(back) Subject: Connectors for telephone cable From: "Larry Chace" <rlc1@etnainstruments.com> Date: Wed, 19 Jan 2000 09:18:59 -0500   (I changed the subject field to match the slight change in subject!)   Many companies sell connector that are designed for use with 50-wire (25-pair) telephone cable. Many of these let you "punch down" the wire onto the connector, which therefore has "insulation displacement connection" points that both strip the insulation and grip the copper conductors.   For telephonic use, the 50-position connectors are a good match, but for organic use, it is often convenient to use 64-position (32-pair) cable. Does anyone know of a source for similar connectors of this size? They would be useful for 61-note chests.   Larry Chace  
(back) Subject: Re: [Residence Organs] Connectors for telephone cable From: "Frank Vanaman" <fvanaman@speakeasy.org> Date: Wed, 19 Jan 2000 09:23:35 -0500   Hi List and Larry-   Larry Chace wrote: > > For telephonic use, the 50-position connectors are a good match, but for > organic use, it is often convenient to use 64-position (32-pair) > cable. Does anyone know of a source for similar connectors of this > size? They would be useful for 61-note chests. >   When Sam LaRosa built up my 'third hand' Peterson relay (a small part of a very large relay which he bought from Bob Maes, who got it from that 5 manual hotel organ in Albequerque...my how this stuff wanders around), he used 64 position connectors for the manual inputs. They're similar in shape to the commonly known 50 position 'amp' or 'amphenol' connector so prevalent in the telephone world, so they are available.   I don't however, know where he got them. I don't recall seeing the 64 position connectors in Newark or Digi-key, FWIW.   The next time I speak with Sam, I'll ask where he got them....   Frank Vanaman Baltimore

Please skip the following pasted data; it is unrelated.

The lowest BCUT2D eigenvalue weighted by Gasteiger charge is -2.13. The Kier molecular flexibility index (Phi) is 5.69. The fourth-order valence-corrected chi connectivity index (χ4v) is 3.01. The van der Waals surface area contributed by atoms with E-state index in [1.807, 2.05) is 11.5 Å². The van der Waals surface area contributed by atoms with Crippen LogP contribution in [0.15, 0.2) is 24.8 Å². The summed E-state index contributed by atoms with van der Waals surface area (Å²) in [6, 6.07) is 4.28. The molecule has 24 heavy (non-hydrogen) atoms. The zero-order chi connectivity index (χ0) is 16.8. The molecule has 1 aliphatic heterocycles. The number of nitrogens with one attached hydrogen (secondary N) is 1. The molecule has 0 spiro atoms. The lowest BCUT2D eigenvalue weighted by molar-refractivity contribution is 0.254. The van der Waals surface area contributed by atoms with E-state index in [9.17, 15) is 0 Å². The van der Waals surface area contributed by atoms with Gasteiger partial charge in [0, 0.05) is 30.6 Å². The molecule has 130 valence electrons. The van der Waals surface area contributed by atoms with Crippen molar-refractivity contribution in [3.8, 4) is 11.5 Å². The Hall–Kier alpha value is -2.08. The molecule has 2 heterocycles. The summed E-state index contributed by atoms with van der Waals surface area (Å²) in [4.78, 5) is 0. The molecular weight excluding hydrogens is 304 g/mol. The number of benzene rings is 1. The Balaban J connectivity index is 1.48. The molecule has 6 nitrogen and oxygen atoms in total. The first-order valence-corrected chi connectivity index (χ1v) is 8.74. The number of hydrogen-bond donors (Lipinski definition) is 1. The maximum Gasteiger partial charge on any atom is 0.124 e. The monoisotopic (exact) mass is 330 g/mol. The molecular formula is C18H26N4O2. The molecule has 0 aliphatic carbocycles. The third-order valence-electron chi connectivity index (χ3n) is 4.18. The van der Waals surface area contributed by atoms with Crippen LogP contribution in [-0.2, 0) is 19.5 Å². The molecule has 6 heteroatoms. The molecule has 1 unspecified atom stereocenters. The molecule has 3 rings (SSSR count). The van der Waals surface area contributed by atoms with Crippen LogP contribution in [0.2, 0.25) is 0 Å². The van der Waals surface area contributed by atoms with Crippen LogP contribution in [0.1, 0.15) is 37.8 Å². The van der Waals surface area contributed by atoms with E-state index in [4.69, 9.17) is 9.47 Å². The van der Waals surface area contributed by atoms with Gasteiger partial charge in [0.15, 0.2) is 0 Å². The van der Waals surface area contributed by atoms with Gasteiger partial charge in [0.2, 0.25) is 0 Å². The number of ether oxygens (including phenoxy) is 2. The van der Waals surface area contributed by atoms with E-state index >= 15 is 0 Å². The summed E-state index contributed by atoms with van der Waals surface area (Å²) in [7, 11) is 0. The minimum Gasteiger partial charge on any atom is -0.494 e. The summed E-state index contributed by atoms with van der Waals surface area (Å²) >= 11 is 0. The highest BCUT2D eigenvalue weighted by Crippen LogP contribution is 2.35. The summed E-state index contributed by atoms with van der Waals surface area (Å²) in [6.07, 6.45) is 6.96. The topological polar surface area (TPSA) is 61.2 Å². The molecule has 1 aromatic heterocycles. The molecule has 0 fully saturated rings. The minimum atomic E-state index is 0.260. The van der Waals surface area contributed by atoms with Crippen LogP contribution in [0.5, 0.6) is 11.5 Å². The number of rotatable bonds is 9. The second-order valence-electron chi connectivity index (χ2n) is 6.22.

(back) Subject: Re: [Residence Organs] Connectors for telephone cable From: "Tom Dimock" <tad1@cornell.edu> Date: Wed, 19 Jan 2000 10:36:16 -0500   At 09:18 AM 01/19/2000 -0500, you wrote: >For telephonic use, the 50-position connectors are a good match, but for >organic use, it is often convenient to use 64-position (32-pair) >cable. Does anyone know of a source for similar connectors of this >size? They would be useful for 61-note chests.   Well, they seem to go directly from 50 position to 100 position. Here's a source for 100 position blocks at $20.99 each. http://www.atexelectronics.com/Networking/patchpanels.htm ---------------------------------------------------------------------------= - Tom Dimock ---- Cornell University ---- tad1@cornell.edu "There go my people. I must follow them, for I am their leader." M. = Gandhi  
(back) Subject: Re: [Residence Organs] Glue Pots--- From: <Pipewheezr@aol.com> Date: Wed, 19 Jan 2000 10:44:59 EST   Hi organ holic's.Another glue that I have had good luck with is fish glue that Columbia organ leather sell's.It does dry too fast because it is not heated ,if you need more working time you add a little more or glue.I = would not have be able to do pouch work at night in the house with a glue pot going, it is a little to fragrent.Dog's would be going crazy along with my =   wife.Fish glue need's no heat,comes off easy with water,it is great for repair's in hard to get to location's.Even the organ guy who used to be = down hill wi;; use it for that.Call Columbia Organ Leather's if you are intrested.I will find the number today and put up tomorrow.They also do pouche's,and sell regulater leather and do releathering of all most any = thing. Dennis